Richard Neitzel Holzapfel and Kent P. Jackson, “Introduction,” in Joseph Smith, the Prophet and Seer, ed. Richard Neitzel Holzapfel and Kent P. Jackson (Provo, UT: Religious Studies Center, Brigham Young University; Salt Lake City: Deseret Book, 2010), vii–xxv.
Richard Neitzel Holzapfel is a professor of Church history and doctrine at Brigham Young University.
Kent P. Jackson is a professor of ancient scripture at Brigham Young University.
British author Charles Mackay published a small work in 1851, claiming that it was the first public history of “this new religion” founded in America by Joseph Smith, “one of the most remarkable persons who has appeared on the stage of the world in modern times.”  Although Mackay was not the first to write a history of the Latter-day Saints, he was right in asserting that Joseph Smith was “a most remarkable person.” Since the beginning of the Restoration, many individuals have collected the Prophet’s teachings and attempted to tell his story. Yet the task of reconstructing the life of Joseph Smith is fraught with difficulties, as it is with telling the story of anyone who lived in the past.
First, it is impossible to identify everything Joseph Smith said or did. Although much of what a person says or does is irrelevant to understanding who he or she is and would, if recorded, provide a rather tedious narrative, it is critical to have sufficient data in order to provide a reasonable portrait of that person. Second, there are significant gaps at critical periods in Joseph Smith’s life for which there are few primary documents from which a reasonable portrait can be created.  For example, the contemporary sources for the years 1805–30 are sparse. As a result, some important questions from this period remain unanswered. And finally, how do historians and other observers evaluate the life of one who claimed he was a prophet? How do we interpret his motives or understand him the same way he understood himself? Even for those years where good documentation exists, how do we read the evidence?
Joseph Smith was acutely aware of the challenge of providing a reliable account of his life and work. At the Church’s April 1844 conference in Nauvoo, he said, “You never knew my heart. No man knows my hist[ory]—I can not [tell] it. I shall never undertake [it]. If I had not experienced what I have, I should not have known it myself. . . . When I am called at the trump & weighed in the balance, you will know me then.”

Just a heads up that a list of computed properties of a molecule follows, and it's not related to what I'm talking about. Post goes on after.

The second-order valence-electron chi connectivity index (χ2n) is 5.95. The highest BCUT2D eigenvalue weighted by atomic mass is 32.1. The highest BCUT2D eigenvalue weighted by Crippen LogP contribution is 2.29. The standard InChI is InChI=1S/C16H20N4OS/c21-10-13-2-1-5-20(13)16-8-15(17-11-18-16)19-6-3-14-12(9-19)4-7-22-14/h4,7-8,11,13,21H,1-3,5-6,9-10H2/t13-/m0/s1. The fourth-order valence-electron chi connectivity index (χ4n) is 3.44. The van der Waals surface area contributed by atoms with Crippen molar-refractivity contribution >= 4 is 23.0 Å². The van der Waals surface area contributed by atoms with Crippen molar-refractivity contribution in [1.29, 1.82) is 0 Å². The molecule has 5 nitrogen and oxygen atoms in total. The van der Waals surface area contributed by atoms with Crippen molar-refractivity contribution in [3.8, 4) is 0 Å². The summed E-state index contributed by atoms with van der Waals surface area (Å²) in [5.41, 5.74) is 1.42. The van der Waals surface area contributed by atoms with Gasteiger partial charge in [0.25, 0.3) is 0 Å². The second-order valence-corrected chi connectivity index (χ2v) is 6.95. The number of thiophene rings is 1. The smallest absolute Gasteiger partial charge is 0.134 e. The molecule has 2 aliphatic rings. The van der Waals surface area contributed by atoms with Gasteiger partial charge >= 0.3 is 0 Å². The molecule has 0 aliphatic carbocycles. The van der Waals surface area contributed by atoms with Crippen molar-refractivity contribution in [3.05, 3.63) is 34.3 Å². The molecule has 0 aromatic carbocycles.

Elder Heber C. Kimball, one of the Prophet’s closest associates in Nauvoo, remembered a similar statement: “Would to God, brethren, I could tell you who I am! Would to God I could tell you what I know! But you would call it blasphemy, and there are men upon this stand who would want to take my life.”  Mary Elizabeth Lightner, one of Joseph Smith’s plural wives, also recalled the Prophet making the same point in another situation: “People little know who I am when they talk to me, and they never will know until they see me weighed in the balance in the Kingdom of God. Then they will know who I am, and see me as I am. I dare not tell them and they do not know me.” 
What Joseph Smith meant or intended is subject to debate. Because it is impossible to interview him or any of his associates who may have had privileged information on the subject, we cannot be certain what he intended. Nevertheless, there are two reasonable possibilities, and maybe both are correct.
First, the Prophet may have been referring to his status or activities in the premortal world; the Heber C. Kimball recollection may suggest this. Through the Prophet, a flood of information about the pre-earth life was revealed, including the premortal identity of several prophets, such as Adam, who was identified as Michael, and Noah, who was identified as Gabriel.  It would therefore not be surprising if Joseph Smith had learned something about his own role or premortal status. One of his own statements seems to suggest as much: “Every man who has a calling to minister to the inhabitants of the world was ordained to that very purpose in the Grand Council of Heaven before this world was. I suppose that I was ordained to this very office in that Grand Council.” 
Second, Joseph Smith’s statements also seem to refer to his mortal ministry. His April 1844 conference statement highlights this point. As he said, “If I had not experienced what I have, I should not have known it myself.” He must have been surprised, again and again, as his mission was unfolded to him over time—“line upon line” instead of in one singular moment. For example, young Joseph Smith did not know in 1820 that his life would end on a hot, muggy Thursday afternoon in Carthage Jail in June 1844.
After his First Vision in 1820, the Prophet quickly learned that people reacted negatively to his claim that he had seen a vision. However, opposition then was local, and the initial reaction was not the kind of physical abuse he later experienced. He was forewarned of the heavy cost of discipleship when Moroni told him in 1823 that his name would be had for “good and evil among all nations, kindreds, and tongues” (Joseph Smith—History 1:33). His small influence would dramatically enlarge to include the entire planet, but still there was no hint of the tarring and feathering, the destroyed property or physical threats, or the abuse to himself, his family, and followers that were just beyond the horizon. Apparently the only thing he learned on that occasion was that his name “should be both good and evil spoken of among all people” (Joseph Smith—History 1:33). How puzzling it must have been to an “obscure boy,” as he called himself (Joseph Smith—History 1:23), to think that he would one day be known all over the world!